7 quiet things to do near Farringdon station, London

There are a few areas in London that take on a different personality during the weekend… St Paul’s is one; The City is another. But Farringdon and Clerkenwell are by far my favourites.

I held my wedding reception across the road from Farringdon station…

Farringdon Lane, London
Picture credit: Story and Colour photography

…and I always bring friends here when I really want to show London off.

It just so happens that there are tons of quiet activities to do that are within a short walk of Farringdon station, too.

Here are a few of my favourites. Is yours on the list? Let me know by leaving a comment, or drop me a message

Explore Dr Johnson’s old workplace at Saint John’s Gate

Museum of the Order of St John and St John's Gate, Clerkenwell, London
Image: Paul Hudson / Flickr

Discover the ancient religious military order that now supports St John’s Ambulance at the Museum of the Order of St John in (fittingly) St John’s Lane.

The collection on show is impressive and includes rare armour, a bronze cannon given by Henry VIII and ancient coins.

The museum is also housed in St John’s Gate, where Dr Johnson once worked and Charles Dickens socialised with fellow writers and artists.

Join a tour and they’ll even show you the 12th-century crypt and priory church.

Walk from Farringdon station: 4 minutes

Address: 26 St John’s Lane, London EC1M 4DA

More information: Visit The Museum of the Order of St John website here.

Step into a time capsule at St Bartholomew the Great

st bartholomew the great church, London
Picture credits: KotomiCreations on Flickr

If you like beautiful old monuments, tall ceilings and dark corners, then you’ll find lots to love at St Bartholomew the Great, which has atmosphere and charm by the bucketload.

Founded in 1123 as an Augustinian monastery, the building has survived almost a millennia of fires, wars and religious upheaval.

Stepping among the tombs and graves dotted around the building, you can almost feel the presence of the thousands of people who have passed through the doors.

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The church also currently holds a different type of work of art: Damien Hirst’s Exquisite Pain is currently on long-term loan and gilded in gold.

Forget the Tate Modern — this is my kind of art exhibition.

Walk from Farringdon station: 5 minutes (or 6 minutes from St Paul’s)

Address: Cloth Fair, London EC1A 7JQ

More information: Read my review here or visit their website.

Relax at Thackeray’s cafe

Thackerays Cafe, Clerkenwell, London
Image: A Peace of London

This new cafe next to The Charterhouse is a lovely example of a museum cafe and the perfect place to take the weight off if you’re exploring the area.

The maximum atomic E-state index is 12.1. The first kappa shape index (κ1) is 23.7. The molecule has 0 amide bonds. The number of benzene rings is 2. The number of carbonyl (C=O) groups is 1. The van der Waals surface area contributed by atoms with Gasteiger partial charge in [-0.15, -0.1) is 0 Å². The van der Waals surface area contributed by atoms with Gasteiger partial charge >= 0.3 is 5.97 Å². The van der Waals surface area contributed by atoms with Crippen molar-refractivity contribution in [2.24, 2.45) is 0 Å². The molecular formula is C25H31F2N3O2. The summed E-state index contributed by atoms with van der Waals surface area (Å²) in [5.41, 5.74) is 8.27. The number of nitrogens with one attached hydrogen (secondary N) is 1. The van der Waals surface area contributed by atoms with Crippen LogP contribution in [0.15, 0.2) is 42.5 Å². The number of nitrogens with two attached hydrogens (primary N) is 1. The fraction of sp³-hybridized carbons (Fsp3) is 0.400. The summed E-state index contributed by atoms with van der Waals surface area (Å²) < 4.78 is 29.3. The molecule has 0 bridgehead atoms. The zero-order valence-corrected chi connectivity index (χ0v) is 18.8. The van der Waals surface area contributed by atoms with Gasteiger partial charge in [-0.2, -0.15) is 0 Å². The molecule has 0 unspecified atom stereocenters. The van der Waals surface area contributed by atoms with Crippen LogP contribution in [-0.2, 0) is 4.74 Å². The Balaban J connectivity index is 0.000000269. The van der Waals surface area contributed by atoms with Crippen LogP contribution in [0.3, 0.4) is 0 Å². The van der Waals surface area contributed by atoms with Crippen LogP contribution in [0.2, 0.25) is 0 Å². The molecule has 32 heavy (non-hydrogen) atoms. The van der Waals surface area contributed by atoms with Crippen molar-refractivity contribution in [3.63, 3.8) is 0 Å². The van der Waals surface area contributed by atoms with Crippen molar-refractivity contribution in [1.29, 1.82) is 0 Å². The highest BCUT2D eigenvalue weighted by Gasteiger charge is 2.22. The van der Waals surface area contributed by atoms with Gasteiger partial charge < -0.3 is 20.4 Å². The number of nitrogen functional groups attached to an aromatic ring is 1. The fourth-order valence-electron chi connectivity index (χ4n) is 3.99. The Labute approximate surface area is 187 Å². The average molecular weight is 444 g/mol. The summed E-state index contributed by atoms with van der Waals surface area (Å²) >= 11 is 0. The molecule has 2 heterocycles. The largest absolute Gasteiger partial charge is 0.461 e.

It was also pretty peaceful when I visited on a Saturday recently, so you could spend a happy few hours here if you want a place to write, read or study.

Walk from Farringdon station: 6 minutes (or 3 minutes from Barbican)

Address: 14 Charterhouse Square, London EC1M

More information: visit the Charterhouse website here.

Discover 900 years of history at St Bartholomew’s Hospital Museum

St Bartholomew's Hospital Museum, London
Image: A Peace of London

This little-known museum in the West Smithfield entrance of St Bart’s Hospital tells the story of the building, its patients and its staff.

Among the collection are a teaching head that was used as a football, a copy of Henry VIII’s refounding document for the hospital and a painted staircase by William Hogarth, which depicts real-life patients.

Henry VIII Gate at St Bartholomew's Hospital Museum
Image: A Peace of London

The museum is only open Tuesdays to Fridays, but if you’re visiting on the weekend then you can still check out the only public statue of Henry VIII in London, which stands above the entrance to the hospital on West Smithfield.

Walk from Farringdon station: 6 minutes (or 7 minutes from St Paul’s)

Address: 19 Giltspur St, London EC1A 9DD

More information: read my review here or visit their website.

Get a glimpse of Tudor London at The Charterhouse

Exterior of The Charterhouse, Smithfield, London
Image: A Peace of London

The Charterhouse in Clerkenwell has been super-popular since it opened in February 2017.

And it’s no wonder, since it has a history to rival the Tower of London…

The site started life as a burial ground for victims of the plague before the Charterhouse was built in 1371 as a Carthusian monastery.

In 1535 — a year before Anne Boleyn was beheaded at the Tower — 18 of the Charterhouse monks were either executed or left to rot in prison for refusing to accept Henry VIII as Supreme Head of the Church.

Exterior of The Charterhouse, Smithfield, London
Image: A Peace of London

The monastery was suppressed and passed to the King, before being turned into a Tudor mansion.

Later, the Charterhouse welcomed Henry VIII’s daughter Elizabeth I — who stayed here before proceeding to the Tower of London for her coronation — and James I who conducted business here before his own coronation.